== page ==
DURANT, Okla. — Cross the Texas border into Oklahoma on U.S. 75, and you’ll immediately see Amish furniture stores and peanut shops where you can score homemade brittle.
Drive another 15 minutes, and you’re in the land of magnolias: Durant, the Magnolia Capital of Oklahoma, so recognized by the state’s legislature in 1999. Driving through town, you’ll see the stately evergreens, which will probably be in full bloom by the time you read this. An entire block of them sit on the Southeastern Oklahoma State University campus. There are even two houses that call themselves Magnolia House, one a private residence and the other the college president’s home.
That’s why Durant is home to the Magnolia Festival of Oklahoma, coming up May 29-June 1. It offers carnival rides, food, music and art booths, but perhaps the biggest event is the 2013 Red River Noodling Shootout, a event that pits the very best noodlers against one another in a noodle-off. Noodling, you probably know, is catching catfish with your bare hands. In Oklahoma, it’s an art form.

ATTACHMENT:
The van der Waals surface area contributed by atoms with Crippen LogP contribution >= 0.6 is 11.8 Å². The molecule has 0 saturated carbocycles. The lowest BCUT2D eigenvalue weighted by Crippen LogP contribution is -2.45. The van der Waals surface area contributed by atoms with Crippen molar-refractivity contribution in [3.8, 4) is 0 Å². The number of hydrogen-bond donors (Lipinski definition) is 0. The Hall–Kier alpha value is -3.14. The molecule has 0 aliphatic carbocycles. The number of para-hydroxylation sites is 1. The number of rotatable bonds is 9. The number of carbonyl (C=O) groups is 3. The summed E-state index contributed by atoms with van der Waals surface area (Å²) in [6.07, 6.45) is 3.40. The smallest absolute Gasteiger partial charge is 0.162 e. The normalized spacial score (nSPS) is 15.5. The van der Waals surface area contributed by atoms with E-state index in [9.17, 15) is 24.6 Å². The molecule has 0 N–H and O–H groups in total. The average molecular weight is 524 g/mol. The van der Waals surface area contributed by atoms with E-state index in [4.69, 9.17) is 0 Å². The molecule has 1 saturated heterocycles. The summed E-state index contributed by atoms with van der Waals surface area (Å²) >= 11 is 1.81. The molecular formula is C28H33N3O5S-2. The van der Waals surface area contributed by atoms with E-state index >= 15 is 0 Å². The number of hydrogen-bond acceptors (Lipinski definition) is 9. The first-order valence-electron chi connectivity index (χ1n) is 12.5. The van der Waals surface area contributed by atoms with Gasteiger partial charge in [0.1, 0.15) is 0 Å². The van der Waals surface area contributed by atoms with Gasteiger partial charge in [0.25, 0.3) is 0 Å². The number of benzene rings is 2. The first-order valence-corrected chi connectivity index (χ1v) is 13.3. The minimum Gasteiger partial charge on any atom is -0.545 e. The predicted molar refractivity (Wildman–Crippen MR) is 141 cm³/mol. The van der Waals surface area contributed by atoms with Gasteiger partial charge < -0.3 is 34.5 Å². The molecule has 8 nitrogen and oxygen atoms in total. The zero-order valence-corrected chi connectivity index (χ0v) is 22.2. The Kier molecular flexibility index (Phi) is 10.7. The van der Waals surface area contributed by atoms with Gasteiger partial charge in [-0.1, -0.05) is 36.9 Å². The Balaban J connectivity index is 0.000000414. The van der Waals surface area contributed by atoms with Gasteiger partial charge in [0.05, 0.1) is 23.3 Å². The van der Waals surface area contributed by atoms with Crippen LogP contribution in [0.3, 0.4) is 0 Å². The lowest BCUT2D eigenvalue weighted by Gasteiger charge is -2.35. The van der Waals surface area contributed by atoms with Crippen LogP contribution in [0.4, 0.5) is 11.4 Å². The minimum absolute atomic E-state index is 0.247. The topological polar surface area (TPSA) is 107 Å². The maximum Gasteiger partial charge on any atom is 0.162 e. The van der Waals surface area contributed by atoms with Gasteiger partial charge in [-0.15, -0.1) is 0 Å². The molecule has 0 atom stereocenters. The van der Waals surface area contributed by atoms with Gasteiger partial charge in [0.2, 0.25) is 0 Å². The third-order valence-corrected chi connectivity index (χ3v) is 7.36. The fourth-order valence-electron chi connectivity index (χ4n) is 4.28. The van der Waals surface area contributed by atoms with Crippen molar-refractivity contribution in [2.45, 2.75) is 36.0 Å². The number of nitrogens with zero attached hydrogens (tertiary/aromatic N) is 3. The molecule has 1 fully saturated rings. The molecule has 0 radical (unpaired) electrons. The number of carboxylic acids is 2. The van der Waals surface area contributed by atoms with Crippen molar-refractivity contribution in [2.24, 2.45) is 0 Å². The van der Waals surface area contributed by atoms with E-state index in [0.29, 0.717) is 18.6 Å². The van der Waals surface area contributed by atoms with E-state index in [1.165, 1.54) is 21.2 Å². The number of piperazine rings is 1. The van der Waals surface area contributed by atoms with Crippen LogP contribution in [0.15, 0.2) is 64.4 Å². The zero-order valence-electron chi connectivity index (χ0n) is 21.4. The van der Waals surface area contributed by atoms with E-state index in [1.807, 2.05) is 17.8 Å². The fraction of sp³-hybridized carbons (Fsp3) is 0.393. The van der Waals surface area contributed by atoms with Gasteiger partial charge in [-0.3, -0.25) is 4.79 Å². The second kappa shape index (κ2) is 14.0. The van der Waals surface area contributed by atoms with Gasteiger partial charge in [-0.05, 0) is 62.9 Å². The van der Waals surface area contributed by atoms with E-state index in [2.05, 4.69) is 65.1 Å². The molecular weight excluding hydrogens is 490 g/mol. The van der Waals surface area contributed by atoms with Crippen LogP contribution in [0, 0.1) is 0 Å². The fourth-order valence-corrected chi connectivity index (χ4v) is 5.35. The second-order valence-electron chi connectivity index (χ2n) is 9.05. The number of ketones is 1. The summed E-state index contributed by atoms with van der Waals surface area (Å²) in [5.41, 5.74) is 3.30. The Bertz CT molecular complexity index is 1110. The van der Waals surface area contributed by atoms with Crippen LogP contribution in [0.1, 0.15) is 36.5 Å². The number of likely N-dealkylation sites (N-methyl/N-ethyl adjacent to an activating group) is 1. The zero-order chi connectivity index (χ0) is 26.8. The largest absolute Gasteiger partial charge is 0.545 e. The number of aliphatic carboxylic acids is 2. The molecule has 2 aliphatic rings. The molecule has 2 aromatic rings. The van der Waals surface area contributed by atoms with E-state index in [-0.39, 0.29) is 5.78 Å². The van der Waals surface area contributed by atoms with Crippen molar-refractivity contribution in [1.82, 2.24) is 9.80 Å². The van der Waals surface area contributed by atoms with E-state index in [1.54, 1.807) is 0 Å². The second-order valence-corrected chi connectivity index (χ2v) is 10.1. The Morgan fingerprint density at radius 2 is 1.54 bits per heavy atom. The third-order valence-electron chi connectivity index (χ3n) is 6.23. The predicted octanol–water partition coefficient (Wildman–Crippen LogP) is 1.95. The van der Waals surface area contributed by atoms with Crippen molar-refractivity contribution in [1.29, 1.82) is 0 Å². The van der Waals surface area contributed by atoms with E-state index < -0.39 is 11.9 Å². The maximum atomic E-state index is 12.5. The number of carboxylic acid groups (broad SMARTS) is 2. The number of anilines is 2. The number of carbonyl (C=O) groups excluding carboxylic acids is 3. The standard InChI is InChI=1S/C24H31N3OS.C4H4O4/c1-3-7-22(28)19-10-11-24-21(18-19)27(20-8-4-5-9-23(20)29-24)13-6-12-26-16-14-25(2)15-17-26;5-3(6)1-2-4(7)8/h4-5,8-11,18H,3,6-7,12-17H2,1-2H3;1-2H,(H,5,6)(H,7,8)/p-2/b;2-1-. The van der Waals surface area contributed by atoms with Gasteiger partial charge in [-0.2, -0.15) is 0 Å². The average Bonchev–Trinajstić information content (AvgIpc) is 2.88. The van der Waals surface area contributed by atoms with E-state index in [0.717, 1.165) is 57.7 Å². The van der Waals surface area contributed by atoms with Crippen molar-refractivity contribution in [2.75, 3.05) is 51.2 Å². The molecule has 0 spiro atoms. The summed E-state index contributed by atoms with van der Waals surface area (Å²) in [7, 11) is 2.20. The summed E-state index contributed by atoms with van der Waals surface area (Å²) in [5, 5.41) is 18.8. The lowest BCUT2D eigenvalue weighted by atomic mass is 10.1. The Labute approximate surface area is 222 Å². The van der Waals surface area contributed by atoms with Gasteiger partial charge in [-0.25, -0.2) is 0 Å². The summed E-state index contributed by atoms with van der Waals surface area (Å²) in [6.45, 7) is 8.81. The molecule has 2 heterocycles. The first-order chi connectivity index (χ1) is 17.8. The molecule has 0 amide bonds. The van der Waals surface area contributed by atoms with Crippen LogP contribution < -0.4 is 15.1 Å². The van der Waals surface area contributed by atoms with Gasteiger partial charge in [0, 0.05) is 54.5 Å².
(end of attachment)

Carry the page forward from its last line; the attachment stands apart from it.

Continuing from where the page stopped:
What this has to do with magnolias, I’m not sure. But Durant is nothing if not eclectic. In addition to the trees, it is home to the World’s Largest Peanut, a concrete one about 3 feet wide that sits outside City Hall in honor of the area’s peanut-growers. It’s in good proportion to Seguin’s World’s Largest Pecan. (I checked: there is no world’s largest cashew.)
The town is also home to the Three Valley Museum (401 W. Main St.; open only on weekday afternoons), whose exhibits include an 1860 piano that was shipped on the Red River and an exhibit on Durant-based J.C. Potter pork sausage.
The museum also has a good many artifacts from the area’s Choctaw history. Durant is the Choctaw Nation’s headquarters, and the Choctaw Casino Resort on U.S. 75 just west of town is an excellent place to lay your head, and your bets, for the night.
Find out more about the Magnolia Festival, noodling and all, at magnoliafestival.com.